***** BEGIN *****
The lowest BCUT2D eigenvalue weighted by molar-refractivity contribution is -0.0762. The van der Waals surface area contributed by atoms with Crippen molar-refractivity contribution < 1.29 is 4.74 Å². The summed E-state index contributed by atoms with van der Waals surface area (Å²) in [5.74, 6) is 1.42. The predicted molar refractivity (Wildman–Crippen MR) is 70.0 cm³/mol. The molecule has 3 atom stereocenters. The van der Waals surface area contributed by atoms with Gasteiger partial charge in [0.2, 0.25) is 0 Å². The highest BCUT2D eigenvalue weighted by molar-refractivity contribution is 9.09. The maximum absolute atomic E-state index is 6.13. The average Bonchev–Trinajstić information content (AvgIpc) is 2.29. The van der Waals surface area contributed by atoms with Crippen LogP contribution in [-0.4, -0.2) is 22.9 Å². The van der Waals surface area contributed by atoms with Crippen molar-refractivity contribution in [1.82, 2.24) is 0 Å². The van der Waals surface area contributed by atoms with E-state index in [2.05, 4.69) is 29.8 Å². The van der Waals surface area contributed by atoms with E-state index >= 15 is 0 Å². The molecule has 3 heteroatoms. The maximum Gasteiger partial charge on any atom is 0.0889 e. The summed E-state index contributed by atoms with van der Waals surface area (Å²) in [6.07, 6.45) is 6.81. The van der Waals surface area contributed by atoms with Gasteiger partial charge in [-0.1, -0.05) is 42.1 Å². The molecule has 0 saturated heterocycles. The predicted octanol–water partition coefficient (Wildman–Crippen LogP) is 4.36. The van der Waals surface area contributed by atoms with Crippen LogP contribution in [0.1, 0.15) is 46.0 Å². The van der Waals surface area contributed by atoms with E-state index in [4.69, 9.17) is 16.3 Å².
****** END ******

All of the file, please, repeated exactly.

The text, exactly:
The lowest BCUT2D eigenvalue weighted by molar-refractivity contribution is -0.0762. The van der Waals surface area contributed by atoms with Crippen molar-refractivity contribution < 1.29 is 4.74 Å². The summed E-state index contributed by atoms with van der Waals surface area (Å²) in [5.74, 6) is 1.42. The predicted molar refractivity (Wildman–Crippen MR) is 70.0 cm³/mol. The molecule has 3 atom stereocenters. The van der Waals surface area contributed by atoms with Gasteiger partial charge in [0.2, 0.25) is 0 Å². The highest BCUT2D eigenvalue weighted by molar-refractivity contribution is 9.09. The maximum absolute atomic E-state index is 6.13. The average Bonchev–Trinajstić information content (AvgIpc) is 2.29. The van der Waals surface area contributed by atoms with Crippen LogP contribution in [-0.4, -0.2) is 22.9 Å². The van der Waals surface area contributed by atoms with Crippen molar-refractivity contribution in [1.82, 2.24) is 0 Å². The van der Waals surface area contributed by atoms with E-state index in [2.05, 4.69) is 29.8 Å². The van der Waals surface area contributed by atoms with E-state index >= 15 is 0 Å². The molecule has 3 heteroatoms. The maximum Gasteiger partial charge on any atom is 0.0889 e. The summed E-state index contributed by atoms with van der Waals surface area (Å²) in [6.07, 6.45) is 6.81. The van der Waals surface area contributed by atoms with Gasteiger partial charge in [-0.1, -0.05) is 42.1 Å². The molecule has 0 saturated heterocycles. The predicted octanol–water partition coefficient (Wildman–Crippen LogP) is 4.36. The van der Waals surface area contributed by atoms with Crippen LogP contribution in [0.1, 0.15) is 46.0 Å². The van der Waals surface area contributed by atoms with E-state index in [4.69, 9.17) is 16.3 Å².